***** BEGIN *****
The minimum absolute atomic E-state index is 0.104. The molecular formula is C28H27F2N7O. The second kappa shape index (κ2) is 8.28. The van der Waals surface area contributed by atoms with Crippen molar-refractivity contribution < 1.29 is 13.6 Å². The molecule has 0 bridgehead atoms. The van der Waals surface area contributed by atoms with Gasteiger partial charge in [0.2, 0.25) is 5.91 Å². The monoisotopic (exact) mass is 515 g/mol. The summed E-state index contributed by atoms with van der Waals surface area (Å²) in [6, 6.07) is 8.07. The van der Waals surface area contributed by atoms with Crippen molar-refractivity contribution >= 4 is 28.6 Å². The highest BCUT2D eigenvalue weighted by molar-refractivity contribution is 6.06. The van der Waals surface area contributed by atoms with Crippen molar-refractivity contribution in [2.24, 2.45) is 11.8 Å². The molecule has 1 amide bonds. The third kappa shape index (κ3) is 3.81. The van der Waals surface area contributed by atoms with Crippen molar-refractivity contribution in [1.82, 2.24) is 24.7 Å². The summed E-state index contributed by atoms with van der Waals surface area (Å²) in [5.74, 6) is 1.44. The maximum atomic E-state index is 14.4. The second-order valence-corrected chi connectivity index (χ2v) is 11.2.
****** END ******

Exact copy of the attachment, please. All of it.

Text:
The minimum absolute atomic E-state index is 0.104. The molecular formula is C28H27F2N7O. The second kappa shape index (κ2) is 8.28. The van der Waals surface area contributed by atoms with Crippen molar-refractivity contribution < 1.29 is 13.6 Å². The molecule has 0 bridgehead atoms. The van der Waals surface area contributed by atoms with Gasteiger partial charge in [0.2, 0.25) is 5.91 Å². The monoisotopic (exact) mass is 515 g/mol. The summed E-state index contributed by atoms with van der Waals surface area (Å²) in [6, 6.07) is 8.07. The van der Waals surface area contributed by atoms with Crippen molar-refractivity contribution >= 4 is 28.6 Å². The highest BCUT2D eigenvalue weighted by molar-refractivity contribution is 6.06. The van der Waals surface area contributed by atoms with Crippen molar-refractivity contribution in [2.24, 2.45) is 11.8 Å². The molecule has 1 amide bonds. The third kappa shape index (κ3) is 3.81. The van der Waals surface area contributed by atoms with Crippen molar-refractivity contribution in [1.82, 2.24) is 24.7 Å². The summed E-state index contributed by atoms with van der Waals surface area (Å²) in [5.74, 6) is 1.44. The maximum atomic E-state index is 14.4. The second-order valence-corrected chi connectivity index (χ2v) is 11.2.